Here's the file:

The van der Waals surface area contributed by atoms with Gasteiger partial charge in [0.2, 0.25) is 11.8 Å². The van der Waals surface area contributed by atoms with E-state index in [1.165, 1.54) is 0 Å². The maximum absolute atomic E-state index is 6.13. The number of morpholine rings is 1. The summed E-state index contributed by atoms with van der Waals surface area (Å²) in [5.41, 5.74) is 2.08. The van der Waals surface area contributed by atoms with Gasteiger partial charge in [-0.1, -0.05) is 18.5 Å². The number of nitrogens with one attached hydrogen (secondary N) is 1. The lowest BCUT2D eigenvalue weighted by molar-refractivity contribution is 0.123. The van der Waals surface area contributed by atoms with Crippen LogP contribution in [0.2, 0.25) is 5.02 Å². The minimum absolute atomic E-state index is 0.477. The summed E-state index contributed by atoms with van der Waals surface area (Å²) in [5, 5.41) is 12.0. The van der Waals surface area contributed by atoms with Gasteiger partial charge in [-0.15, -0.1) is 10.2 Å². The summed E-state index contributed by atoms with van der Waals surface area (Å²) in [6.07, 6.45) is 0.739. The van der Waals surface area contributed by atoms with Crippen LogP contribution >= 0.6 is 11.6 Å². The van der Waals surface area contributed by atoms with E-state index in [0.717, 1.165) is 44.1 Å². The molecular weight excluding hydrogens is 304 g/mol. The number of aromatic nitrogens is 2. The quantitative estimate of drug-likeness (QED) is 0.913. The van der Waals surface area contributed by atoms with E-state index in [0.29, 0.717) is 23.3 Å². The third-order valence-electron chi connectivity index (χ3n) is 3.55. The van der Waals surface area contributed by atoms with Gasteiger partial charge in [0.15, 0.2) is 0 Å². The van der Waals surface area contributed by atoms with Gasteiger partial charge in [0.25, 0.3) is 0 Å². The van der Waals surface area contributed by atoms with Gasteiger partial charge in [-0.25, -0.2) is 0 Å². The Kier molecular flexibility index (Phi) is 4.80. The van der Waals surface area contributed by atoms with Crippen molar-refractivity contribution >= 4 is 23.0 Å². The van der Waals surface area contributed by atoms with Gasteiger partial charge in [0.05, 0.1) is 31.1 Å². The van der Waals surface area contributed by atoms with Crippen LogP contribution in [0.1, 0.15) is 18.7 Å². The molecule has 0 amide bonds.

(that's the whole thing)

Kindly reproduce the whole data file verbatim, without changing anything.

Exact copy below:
The van der Waals surface area contributed by atoms with Gasteiger partial charge in [0.2, 0.25) is 11.8 Å². The van der Waals surface area contributed by atoms with E-state index in [1.165, 1.54) is 0 Å². The maximum absolute atomic E-state index is 6.13. The number of morpholine rings is 1. The summed E-state index contributed by atoms with van der Waals surface area (Å²) in [5.41, 5.74) is 2.08. The van der Waals surface area contributed by atoms with Gasteiger partial charge in [-0.1, -0.05) is 18.5 Å². The number of nitrogens with one attached hydrogen (secondary N) is 1. The lowest BCUT2D eigenvalue weighted by molar-refractivity contribution is 0.123. The van der Waals surface area contributed by atoms with Crippen LogP contribution in [0.2, 0.25) is 5.02 Å². The minimum absolute atomic E-state index is 0.477. The summed E-state index contributed by atoms with van der Waals surface area (Å²) in [5, 5.41) is 12.0. The van der Waals surface area contributed by atoms with Gasteiger partial charge in [-0.15, -0.1) is 10.2 Å². The summed E-state index contributed by atoms with van der Waals surface area (Å²) in [6.07, 6.45) is 0.739. The van der Waals surface area contributed by atoms with Crippen LogP contribution >= 0.6 is 11.6 Å². The van der Waals surface area contributed by atoms with E-state index in [0.717, 1.165) is 44.1 Å². The molecular weight excluding hydrogens is 304 g/mol. The number of aromatic nitrogens is 2. The quantitative estimate of drug-likeness (QED) is 0.913. The van der Waals surface area contributed by atoms with E-state index in [0.29, 0.717) is 23.3 Å². The third-order valence-electron chi connectivity index (χ3n) is 3.55. The van der Waals surface area contributed by atoms with Gasteiger partial charge in [0.15, 0.2) is 0 Å². The van der Waals surface area contributed by atoms with Gasteiger partial charge in [0.25, 0.3) is 0 Å². The van der Waals surface area contributed by atoms with Gasteiger partial charge in [-0.25, -0.2) is 0 Å². The Kier molecular flexibility index (Phi) is 4.80. The van der Waals surface area contributed by atoms with Crippen molar-refractivity contribution >= 4 is 23.0 Å². The van der Waals surface area contributed by atoms with Gasteiger partial charge in [0.05, 0.1) is 31.1 Å². The van der Waals surface area contributed by atoms with Crippen LogP contribution in [0.1, 0.15) is 18.7 Å². The molecule has 0 amide bonds.